Of course, we need some local companies. I recently met an entrepreneur in Switzerland who was tired of fighting Chinese and Indian companies. One evening he listed a number of criteria for the business sector of his choice: first of all, he didn’t want to compete with the Chinese and the Indians; second, he didn’t want to have to explain what the product was about; third, he wanted the customer to come back every day; fourth, he wanted them to be non-price-sensitive.

Which business fits? He came to the conclusion that he should open a chain of bakeries and he has been doing that very successfully.

But even if you are a local baker, you should have an interest in different perspectives about communication or the way you design your shop. Curiosity about life in all its aspects is still the secret of great creative leaders. Intelligence without curiosity, in my view, does not mean much.

I may be biased because I did my PhD in Japan, I am married to a Japanese and spend a lot of time in Asia. But I think that the future is going to be in that part of the world. If you see where the world is moving to today, BRICs are important and now some people talk about the ‘Double MIT’ (Mexico-Indonesia-Turkey and Malaysia-India-Thailand).

If I look at the profile of our faculty at IMD, we clearly have been recruiting a lot of Western faculty educated in the Western world, whether in the US or in Europe.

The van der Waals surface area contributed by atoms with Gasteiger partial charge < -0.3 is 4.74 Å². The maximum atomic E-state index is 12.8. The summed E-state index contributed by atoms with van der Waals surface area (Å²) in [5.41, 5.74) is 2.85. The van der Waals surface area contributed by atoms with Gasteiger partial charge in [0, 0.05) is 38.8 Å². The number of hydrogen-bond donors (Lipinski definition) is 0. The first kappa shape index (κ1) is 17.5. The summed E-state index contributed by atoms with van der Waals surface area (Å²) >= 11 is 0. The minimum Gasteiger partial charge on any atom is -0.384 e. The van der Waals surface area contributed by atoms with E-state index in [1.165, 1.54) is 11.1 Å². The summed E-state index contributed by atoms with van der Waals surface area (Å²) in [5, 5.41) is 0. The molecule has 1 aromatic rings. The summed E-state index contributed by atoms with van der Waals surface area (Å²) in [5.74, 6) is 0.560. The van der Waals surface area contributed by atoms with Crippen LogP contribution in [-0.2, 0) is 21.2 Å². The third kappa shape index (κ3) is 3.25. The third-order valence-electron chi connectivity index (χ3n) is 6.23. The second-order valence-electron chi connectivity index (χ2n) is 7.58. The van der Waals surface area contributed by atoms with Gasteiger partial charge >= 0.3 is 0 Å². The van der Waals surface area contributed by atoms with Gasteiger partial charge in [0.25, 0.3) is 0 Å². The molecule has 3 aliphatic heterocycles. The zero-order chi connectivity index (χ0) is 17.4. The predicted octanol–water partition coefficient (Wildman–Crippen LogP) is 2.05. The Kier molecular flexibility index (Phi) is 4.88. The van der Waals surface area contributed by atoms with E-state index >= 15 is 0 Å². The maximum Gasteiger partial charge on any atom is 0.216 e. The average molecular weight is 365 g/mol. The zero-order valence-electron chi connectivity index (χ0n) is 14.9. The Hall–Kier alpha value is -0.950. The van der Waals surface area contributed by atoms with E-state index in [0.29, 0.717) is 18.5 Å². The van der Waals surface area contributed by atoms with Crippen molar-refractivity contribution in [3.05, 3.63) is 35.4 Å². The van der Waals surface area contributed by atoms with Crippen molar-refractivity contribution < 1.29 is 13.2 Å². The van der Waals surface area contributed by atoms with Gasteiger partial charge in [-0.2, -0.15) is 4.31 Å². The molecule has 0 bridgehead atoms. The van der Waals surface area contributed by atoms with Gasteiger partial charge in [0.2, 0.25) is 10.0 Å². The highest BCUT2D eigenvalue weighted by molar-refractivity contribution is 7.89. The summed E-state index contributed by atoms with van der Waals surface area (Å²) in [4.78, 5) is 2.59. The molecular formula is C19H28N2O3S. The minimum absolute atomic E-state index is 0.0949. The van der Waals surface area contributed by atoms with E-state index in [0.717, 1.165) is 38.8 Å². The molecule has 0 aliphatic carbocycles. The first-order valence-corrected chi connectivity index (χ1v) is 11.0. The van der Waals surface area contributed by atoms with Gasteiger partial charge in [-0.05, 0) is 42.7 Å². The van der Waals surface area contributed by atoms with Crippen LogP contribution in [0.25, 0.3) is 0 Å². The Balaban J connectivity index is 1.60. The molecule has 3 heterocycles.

Having faculty who are curious about the world is very important. Before you teach you have to learn and in order to learn you need to have curious faculty. The challenge will be to stimulate faculty who are very comfortable and very successful teachers and researchers to go and look for something different in other parts of the world.

Interesting times ahead

Business schools are living in interesting times. Public funding, demographics, economics and technology are the main forces that are going to influence our medium- and long-term futures.

In terms of the impact business schools try to have on their participants, whether students or executives, the shaping of responsible leaders is absolutely key. So is making them curious about the world in general. Getting these things right is vital for future success.

 

This article is taken from a speech given by Dominique at the 2013 EFMD Deans and Directors General conference at Koç University in Istanbul. The article first appeared in “Global Focus” (EFMD)June 2013